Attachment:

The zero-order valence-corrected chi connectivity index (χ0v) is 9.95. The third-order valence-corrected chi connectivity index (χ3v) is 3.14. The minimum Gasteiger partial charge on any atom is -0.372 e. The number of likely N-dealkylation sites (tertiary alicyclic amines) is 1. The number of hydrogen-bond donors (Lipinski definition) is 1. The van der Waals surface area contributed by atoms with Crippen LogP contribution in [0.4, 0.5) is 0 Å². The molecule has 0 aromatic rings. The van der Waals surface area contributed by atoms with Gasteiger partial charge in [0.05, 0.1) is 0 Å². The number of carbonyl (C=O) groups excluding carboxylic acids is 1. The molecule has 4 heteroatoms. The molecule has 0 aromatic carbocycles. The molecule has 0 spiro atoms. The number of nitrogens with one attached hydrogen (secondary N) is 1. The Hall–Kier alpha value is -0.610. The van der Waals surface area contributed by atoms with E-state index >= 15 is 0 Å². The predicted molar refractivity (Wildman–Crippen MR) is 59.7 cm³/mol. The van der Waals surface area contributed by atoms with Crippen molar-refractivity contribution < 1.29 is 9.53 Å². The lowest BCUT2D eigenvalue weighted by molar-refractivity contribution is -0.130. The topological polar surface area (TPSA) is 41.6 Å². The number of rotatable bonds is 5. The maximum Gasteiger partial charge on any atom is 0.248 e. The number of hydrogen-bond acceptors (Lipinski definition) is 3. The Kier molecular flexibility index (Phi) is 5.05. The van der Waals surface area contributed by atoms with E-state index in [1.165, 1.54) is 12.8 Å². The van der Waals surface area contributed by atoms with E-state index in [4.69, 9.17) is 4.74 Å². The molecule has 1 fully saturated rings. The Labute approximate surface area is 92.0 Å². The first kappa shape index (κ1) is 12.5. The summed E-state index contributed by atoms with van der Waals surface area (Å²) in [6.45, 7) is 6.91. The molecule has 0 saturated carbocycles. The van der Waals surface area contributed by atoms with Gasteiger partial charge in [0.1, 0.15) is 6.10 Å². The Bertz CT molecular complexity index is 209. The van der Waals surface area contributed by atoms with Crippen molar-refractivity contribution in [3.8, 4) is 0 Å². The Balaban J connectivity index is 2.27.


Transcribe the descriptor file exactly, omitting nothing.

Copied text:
The zero-order valence-corrected chi connectivity index (χ0v) is 9.95. The third-order valence-corrected chi connectivity index (χ3v) is 3.14. The minimum Gasteiger partial charge on any atom is -0.372 e. The number of likely N-dealkylation sites (tertiary alicyclic amines) is 1. The number of hydrogen-bond donors (Lipinski definition) is 1. The van der Waals surface area contributed by atoms with Crippen LogP contribution in [0.4, 0.5) is 0 Å². The molecule has 0 aromatic rings. The van der Waals surface area contributed by atoms with Gasteiger partial charge in [0.05, 0.1) is 0 Å². The number of carbonyl (C=O) groups excluding carboxylic acids is 1. The molecule has 4 heteroatoms. The molecule has 0 aromatic carbocycles. The molecule has 0 spiro atoms. The number of nitrogens with one attached hydrogen (secondary N) is 1. The Hall–Kier alpha value is -0.610. The van der Waals surface area contributed by atoms with E-state index >= 15 is 0 Å². The predicted molar refractivity (Wildman–Crippen MR) is 59.7 cm³/mol. The van der Waals surface area contributed by atoms with Crippen molar-refractivity contribution < 1.29 is 9.53 Å². The lowest BCUT2D eigenvalue weighted by molar-refractivity contribution is -0.130. The topological polar surface area (TPSA) is 41.6 Å². The number of rotatable bonds is 5. The maximum Gasteiger partial charge on any atom is 0.248 e. The number of hydrogen-bond acceptors (Lipinski definition) is 3. The Kier molecular flexibility index (Phi) is 5.05. The van der Waals surface area contributed by atoms with E-state index in [1.165, 1.54) is 12.8 Å². The van der Waals surface area contributed by atoms with E-state index in [4.69, 9.17) is 4.74 Å². The molecule has 1 fully saturated rings. The Labute approximate surface area is 92.0 Å². The first kappa shape index (κ1) is 12.5. The summed E-state index contributed by atoms with van der Waals surface area (Å²) in [6.45, 7) is 6.91. The molecule has 0 saturated carbocycles. The van der Waals surface area contributed by atoms with Gasteiger partial charge in [0.1, 0.15) is 6.10 Å². The Bertz CT molecular complexity index is 209. The van der Waals surface area contributed by atoms with Crippen molar-refractivity contribution in [3.8, 4) is 0 Å². The Balaban J connectivity index is 2.27.